So, about Canadas trees

So, about Canada’s trees r1 ... BECOME A MEMBER The Narwhal's masthead logo Old-growth forest around Fairy Creek
It’s no secret that Canada needs to protect its forests if the country wants to meet its commitment to go carbon neutral by 2050 — a pledge reiterated by Prime Minister Justin Trudeau during the ongoing COP26 conference in Glasgow.

The trouble is, many of Canada’s ancient forests are disappearing. And it appears we’re undercounting the amount of pollution caused by logging.

Let me catch you up on two important things that happened over the past week.

First, a new report was released by conservation groups noting that Canada is underestimating emissions from its logging sector to the tune of 80 megatonnes a year — or the annual output of 17.4 million passenger vehicles.

By excluding emissions from logging roads while including emissions reductions from undisturbed forests, Canada is masking what the forestry industry is actually doing to the atmosphere, the report’s authors note.

The research came as the B.C. government identified 2.6 million hectares of the province’s most at-risk old-growth forests. While observers say it’s great the province is finally specifying which forests are most threatened, they argue the province is falling short by not implementing what’s truly needed: permanent protections.

What’s more, B.C. is giving affected First Nations just 30 days to come to an agreement on two-year logging deferrals in those newly identified at-risk forests. And while the province set aside $12.69 million in capacity funding for First Nations, critics say the plan places an unfair burden on Indigenous communities to solve a longstanding forestry crisis without adequate support.

From the boreal to B.C.’s coastal canopies, forests have an amazing capacity to store carbon — when they are left intact. The clock is ticking on action at the federal and provincial levels.

Take care and store carbon,

Arik Ligeti
Audience engagement editor
This email address is being protected from spambots. You need JavaScript enabled to view it.

The Narwhal is hiring

Calling all design wizards and B.C. editing experts! We’ve just posted two sweet job opportunities at The Narwhal and we’d love if you could help spread the word (or send in your résumé). The application deadline for both gigs is Nov. 18.

Art director: We are looking for an experienced aesthetic maven to help lead and evolve The Narwhal’s award-winning visual storytelling. This person will become a visionary force behind the beautiful journalism you’ve come to know and love, from photography to graphics to story designs.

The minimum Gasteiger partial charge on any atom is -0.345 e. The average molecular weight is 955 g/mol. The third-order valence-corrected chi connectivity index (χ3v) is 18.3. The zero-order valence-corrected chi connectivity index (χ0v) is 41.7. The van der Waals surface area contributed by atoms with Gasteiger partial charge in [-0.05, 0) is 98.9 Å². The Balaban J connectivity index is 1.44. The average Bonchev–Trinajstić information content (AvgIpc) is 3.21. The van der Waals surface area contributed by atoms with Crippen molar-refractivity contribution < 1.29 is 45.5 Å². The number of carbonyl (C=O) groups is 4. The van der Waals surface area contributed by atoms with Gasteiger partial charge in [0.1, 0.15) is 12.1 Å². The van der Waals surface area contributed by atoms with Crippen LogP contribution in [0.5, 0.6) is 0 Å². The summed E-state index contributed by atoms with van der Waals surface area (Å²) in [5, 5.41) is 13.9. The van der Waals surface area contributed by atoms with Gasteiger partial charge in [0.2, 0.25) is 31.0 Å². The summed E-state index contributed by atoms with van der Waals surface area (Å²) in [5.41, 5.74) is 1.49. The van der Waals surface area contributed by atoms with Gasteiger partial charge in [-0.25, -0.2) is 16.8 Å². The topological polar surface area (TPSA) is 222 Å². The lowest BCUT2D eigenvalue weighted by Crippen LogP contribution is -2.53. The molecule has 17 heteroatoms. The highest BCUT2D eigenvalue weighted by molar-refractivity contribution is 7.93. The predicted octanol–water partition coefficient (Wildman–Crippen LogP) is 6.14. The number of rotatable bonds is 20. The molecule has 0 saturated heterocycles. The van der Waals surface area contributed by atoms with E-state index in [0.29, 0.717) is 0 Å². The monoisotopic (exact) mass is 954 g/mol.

B.C. bureau chief: Do you have a track record of producing groundbreaking journalism on subjects of vital public interest? If so, you might be just the person we’re looking for to oversee our team of B.C. reporters as they continue to produce in-depth and investigative stories you can’t find anywhere else.

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“Bright lights, dark corners, critical thinking — our lives depend on it. Keep rocking it, The Narwhal.”

Become a Narwhal The Narwhal in the podcast world: photos of Carol Linnitt, Emma McIntosh and Fatima Syed
It’s been a busy week of podcasts for our pod of journalists! First, our Ontario reporting duo of Emma McIntosh and Fatima Syed hopped on the QP Briefing podcast to talk about the stories on their radar, from the Ring of Fire to the impacts of the PC government’s changes to environmental policies.

Fatima also appeared as a guest on The Big Story to offer a reality check on all the promises being made by world leaders at COP26.

And our trusty executive editor, Carol Linnitt, stopped by the Hunt to Eat show to talk about the lens through which she sees the best conservation reporting happening: “reflecting complexity, rather than trying to resolve it.”

This week in The Narwhal

Prime Minister Justin Trudeau holds a press conference at COP26 in Glasgow Trudeau promised to cap emissions, but Canada’s oil and gas companies have different plans
By Ainslie Cruickshank
A new analysis shows the climate plans of eight Canadian oil and gas producers are ‘wholly out of line’ with Canada’s climate goals

Pipeline cutting across a green landscape in the territory of the Blueberry River First Nation How the Blueberry ruling in B.C. is a gamechanger for the Site C dam, extractive industries and Indigenous Rights
By Matt Simmons
READ MORE Nuskmata, mining spokesperson for Nuxalk Nation Three Indigenous delegates talk COP26 and what’s missing in Canada’s climate efforts
By Stephanie Wood
READ MORE Finance Minister Peter Bethlenfalvy, left, and Premier Doug Ford, right The Ford government’s mini-budget offers little on the environment
By Fatima Syed and Emma McIntosh

What we’re reading

New York mag: the case for climate reparations Globe and Mail op-ed: Climate change is a fact – but to prove it, scientists are bogged down in a battle about what facts really are When you bend the numbers to calculate logging emissions. Tell your accountant to r63

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